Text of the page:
"Do not love the world or anything in the world. If anyone loves the world, love for the Father is not in them.  For everything in the world—the lust of the flesh, the lust of the eyes, and the pride of life—comes not from the Father but from the world." - 1 John 2:15-16

The Cost of Discipleship

So what is it that Jesus expects of us…really? Jesus often uses hyperbole to make his point. Clearly, Jesus would not expect us to “gouge out our eye” or “cut off our hand” if they cause us to sin. (Matthew 5:29-32) Neither are we to truly “hate” our father and mother, our wife and children, or our brothers and sisters. We know this, as we are called to hate no one. But Jesus is unmistakable in what he does expect: He wants everything from us. He wants our full commitment, our entire hearts, and all of us.

"Then he said to them all: 'Whoever wants to be my disciple must deny themselves and take up their cross daily and follow me. For whoever wants to save their life will lose it, but whoever loses their life for me will save it. What good is it for someone to gain the whole world, and yet lose or forfeit their very self?'" - Luke 9:23-25

We often tend to understate the meaning of “bearing our cross.”  But when Jesus spoke those words, his listeners thought of the cross only as a means of execution.  We use it as a metaphor. Jesus was asking them to put to death their prior lives and follow him. To die to themselves, to life as they know it, to everything they hold near and dear – to follow him to the cross. 

Jesus often spoke volumes with just a few words – this being one of those times. When he calls us to “count the cost,” he does not want us to think we can go halfway naively or be surprised later with the expectations. And there is no negotiating. The gift of eternal life is free to anyone who asks and believes (John 3:16) – but it is not a free welfare program. It requires a commitment on our part – a transfer of ownership of our lives, if you will, to him. To follow him and follow his commands and teachings. We can no longer simply follow our own selfish desires – we must give up our “me-first” attitudes and approach to life. Jesus once described the kingdom of heaven in this way:

“The kingdom of heaven is like treasure hidden in a field. When a man found it, he hid it again and then, in his joy, went and sold all he had and bought that field.  “Again, the kingdom of heaven is like a merchant looking for fine pearls. When he found one of great value, he went away and sold everything he had and bought it. (Matthew 13:44-46)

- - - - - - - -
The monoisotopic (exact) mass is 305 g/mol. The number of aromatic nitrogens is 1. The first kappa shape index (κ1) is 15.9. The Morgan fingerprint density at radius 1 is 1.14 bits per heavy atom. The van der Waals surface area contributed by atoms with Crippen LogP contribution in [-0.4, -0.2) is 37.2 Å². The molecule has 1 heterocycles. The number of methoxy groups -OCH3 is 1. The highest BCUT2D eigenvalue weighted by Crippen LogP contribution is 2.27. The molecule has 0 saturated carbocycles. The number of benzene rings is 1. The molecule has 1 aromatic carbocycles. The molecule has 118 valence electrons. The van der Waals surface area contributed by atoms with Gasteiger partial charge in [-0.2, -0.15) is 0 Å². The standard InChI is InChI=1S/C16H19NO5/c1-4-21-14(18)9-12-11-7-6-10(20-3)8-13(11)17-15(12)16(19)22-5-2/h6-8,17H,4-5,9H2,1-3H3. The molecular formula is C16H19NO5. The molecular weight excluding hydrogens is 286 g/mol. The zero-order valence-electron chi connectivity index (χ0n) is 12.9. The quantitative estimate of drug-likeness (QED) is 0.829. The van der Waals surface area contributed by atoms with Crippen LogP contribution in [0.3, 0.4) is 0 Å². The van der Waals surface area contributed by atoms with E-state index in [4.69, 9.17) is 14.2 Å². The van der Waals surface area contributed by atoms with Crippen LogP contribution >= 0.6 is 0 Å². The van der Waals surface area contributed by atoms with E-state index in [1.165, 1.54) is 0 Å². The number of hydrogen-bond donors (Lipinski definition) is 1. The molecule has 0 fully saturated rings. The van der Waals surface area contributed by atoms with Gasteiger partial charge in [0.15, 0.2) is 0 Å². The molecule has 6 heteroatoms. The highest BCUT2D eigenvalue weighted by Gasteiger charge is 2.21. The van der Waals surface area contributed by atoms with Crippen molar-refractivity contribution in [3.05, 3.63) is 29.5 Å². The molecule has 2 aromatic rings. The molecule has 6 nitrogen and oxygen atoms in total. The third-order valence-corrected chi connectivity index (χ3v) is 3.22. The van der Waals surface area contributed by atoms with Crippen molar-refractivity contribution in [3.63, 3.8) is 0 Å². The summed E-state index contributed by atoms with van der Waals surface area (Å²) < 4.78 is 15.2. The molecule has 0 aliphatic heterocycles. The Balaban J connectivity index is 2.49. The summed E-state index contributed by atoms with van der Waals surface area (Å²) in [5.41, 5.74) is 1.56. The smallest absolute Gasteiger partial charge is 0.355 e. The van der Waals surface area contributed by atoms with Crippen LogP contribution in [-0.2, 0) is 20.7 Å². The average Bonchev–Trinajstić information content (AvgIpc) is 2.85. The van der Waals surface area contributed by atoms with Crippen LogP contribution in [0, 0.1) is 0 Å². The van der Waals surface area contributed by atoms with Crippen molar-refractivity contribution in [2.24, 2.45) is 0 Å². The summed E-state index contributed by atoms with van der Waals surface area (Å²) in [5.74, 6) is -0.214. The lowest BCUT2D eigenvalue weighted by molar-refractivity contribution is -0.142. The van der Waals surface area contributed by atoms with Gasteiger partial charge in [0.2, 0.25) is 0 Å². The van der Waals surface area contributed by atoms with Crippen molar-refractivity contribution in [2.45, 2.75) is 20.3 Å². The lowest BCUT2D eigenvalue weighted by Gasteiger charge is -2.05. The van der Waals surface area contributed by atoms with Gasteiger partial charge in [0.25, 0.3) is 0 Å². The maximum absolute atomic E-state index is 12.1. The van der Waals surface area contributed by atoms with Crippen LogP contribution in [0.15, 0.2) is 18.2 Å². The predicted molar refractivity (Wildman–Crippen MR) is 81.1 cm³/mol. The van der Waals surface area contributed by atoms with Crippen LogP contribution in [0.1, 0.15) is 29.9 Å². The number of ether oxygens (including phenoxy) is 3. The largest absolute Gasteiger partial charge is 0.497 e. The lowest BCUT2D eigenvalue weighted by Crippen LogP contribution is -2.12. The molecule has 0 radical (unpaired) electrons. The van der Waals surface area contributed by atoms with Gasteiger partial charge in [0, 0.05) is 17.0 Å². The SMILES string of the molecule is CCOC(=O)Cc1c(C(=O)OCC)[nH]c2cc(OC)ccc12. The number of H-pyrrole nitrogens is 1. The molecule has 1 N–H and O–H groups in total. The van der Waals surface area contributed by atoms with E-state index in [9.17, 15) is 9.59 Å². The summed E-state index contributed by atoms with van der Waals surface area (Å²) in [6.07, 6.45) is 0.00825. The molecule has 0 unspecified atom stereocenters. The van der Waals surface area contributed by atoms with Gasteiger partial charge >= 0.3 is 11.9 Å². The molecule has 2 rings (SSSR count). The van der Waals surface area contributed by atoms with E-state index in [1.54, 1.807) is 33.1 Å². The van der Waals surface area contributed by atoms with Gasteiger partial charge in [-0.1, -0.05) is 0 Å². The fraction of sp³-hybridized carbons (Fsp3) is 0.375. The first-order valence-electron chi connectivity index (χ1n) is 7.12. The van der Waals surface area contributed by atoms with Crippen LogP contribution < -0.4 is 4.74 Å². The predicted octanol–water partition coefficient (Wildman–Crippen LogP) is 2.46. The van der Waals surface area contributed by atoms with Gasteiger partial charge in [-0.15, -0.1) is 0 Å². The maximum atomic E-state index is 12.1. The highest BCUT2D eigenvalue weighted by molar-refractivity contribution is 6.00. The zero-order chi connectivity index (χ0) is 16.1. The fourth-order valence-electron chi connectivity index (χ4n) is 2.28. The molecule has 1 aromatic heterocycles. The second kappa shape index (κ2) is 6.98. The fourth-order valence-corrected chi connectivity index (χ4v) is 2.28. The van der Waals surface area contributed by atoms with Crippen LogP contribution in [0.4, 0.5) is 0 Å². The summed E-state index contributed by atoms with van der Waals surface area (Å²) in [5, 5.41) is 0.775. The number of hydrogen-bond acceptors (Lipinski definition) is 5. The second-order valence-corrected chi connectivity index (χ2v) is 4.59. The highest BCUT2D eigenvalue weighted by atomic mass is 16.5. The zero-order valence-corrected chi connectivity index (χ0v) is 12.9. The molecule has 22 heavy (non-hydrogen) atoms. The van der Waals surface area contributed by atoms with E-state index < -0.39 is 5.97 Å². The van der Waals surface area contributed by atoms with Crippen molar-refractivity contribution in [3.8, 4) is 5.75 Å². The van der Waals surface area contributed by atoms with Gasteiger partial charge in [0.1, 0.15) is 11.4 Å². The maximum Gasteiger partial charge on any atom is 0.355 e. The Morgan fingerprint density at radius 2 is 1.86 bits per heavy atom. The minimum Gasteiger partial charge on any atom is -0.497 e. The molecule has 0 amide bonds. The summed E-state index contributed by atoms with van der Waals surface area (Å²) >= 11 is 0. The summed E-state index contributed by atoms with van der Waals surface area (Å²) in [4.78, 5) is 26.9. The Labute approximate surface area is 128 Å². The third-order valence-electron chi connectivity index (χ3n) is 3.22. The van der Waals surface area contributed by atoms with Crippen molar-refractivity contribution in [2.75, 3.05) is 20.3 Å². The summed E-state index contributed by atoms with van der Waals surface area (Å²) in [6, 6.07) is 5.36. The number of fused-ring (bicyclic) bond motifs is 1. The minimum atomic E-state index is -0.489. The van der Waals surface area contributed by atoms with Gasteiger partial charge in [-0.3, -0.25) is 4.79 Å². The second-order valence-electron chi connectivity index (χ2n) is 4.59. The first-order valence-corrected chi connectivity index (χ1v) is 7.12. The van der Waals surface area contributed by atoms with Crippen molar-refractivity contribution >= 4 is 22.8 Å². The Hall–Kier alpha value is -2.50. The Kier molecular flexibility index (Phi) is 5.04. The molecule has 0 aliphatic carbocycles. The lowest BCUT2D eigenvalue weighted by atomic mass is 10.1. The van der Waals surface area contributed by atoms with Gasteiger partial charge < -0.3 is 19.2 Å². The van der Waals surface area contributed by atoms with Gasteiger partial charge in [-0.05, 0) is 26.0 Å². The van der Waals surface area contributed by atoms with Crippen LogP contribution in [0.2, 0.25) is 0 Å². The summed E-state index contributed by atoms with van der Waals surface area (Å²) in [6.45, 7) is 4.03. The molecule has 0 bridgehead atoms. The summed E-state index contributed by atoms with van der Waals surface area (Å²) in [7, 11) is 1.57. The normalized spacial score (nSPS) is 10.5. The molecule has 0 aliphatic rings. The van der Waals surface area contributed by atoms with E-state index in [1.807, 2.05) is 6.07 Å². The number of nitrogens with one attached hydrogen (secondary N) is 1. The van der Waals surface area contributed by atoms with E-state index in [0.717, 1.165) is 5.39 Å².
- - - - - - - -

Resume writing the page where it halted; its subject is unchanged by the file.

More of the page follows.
In each parable, the man sold everything he had. Each gave up everything to gain the valuable treasure he had found. That is what Jesus asks of us – to give up all we have, all we are, to be called his disciple.

What Is the Reward?

The disciples of Jesus are either all in—or they are not in at all. Jesus has laid down some pretty high costs, but with those costs come some incredible rewards.

“Therefore, everyone who hears these words of mine and puts them into practice is like a wise man who built his house on the rock. The rain came down, the streams rose, and the winds blew and beat against that house, yet it did not fall because it had its foundation on the rock. But everyone who hears these words of mine and does not put them into practice is like a foolish man who built his house on sand. The rain came down, the streams rose, and the winds blew and beat against that house, and it fell with a great crash.” (Matthew 7:24-27)

When we simply give lip service to giving our lives to Christ, the words become like political talking points written on cardboard. They have no strength, no foundation. Like a house built on sand and cardboard, Christianity cannot stand against the storms of life. But when we build the house—build our lives—on the rock of faith in Jesus Christ, we can withstand anything and everything that comes against us and will not fall. We will not fall because our faith is built on the foundation of Jesus Christ. By losing our lives, we save them. (Luke 9:24

When we give up ourselves and give up our lives, we will be repaid at the resurrection of the righteous. (Luke 14:14) In other words, what we think we lose here is nothing compared to what we gain with Jesus in eternity. Paul expressed it very well when he said:

"What is more, I consider everything a loss because of the surpassing worth of knowing Christ Jesus my Lord, for whose sake I have lost all things. I consider them garbage, that I may gain Christ." - Philippians 3:8

May we each say, “I consider everything I have lost garbage that I may gain Christ.”

Photo Credit: ©Getty Images/Everste

SWN authorGreg Grandchamp is the author of "In Pursuit of Truth, A Journey Begins" — an easy-to-read search that answers to most common questions about Jesus Christ. Was he real? Who did he claim to be? What did he teach? Greg is an everyday guy on the same journey as everyone else — in pursuit of truth. You can reach Greg by email [email protected]  and on Facebook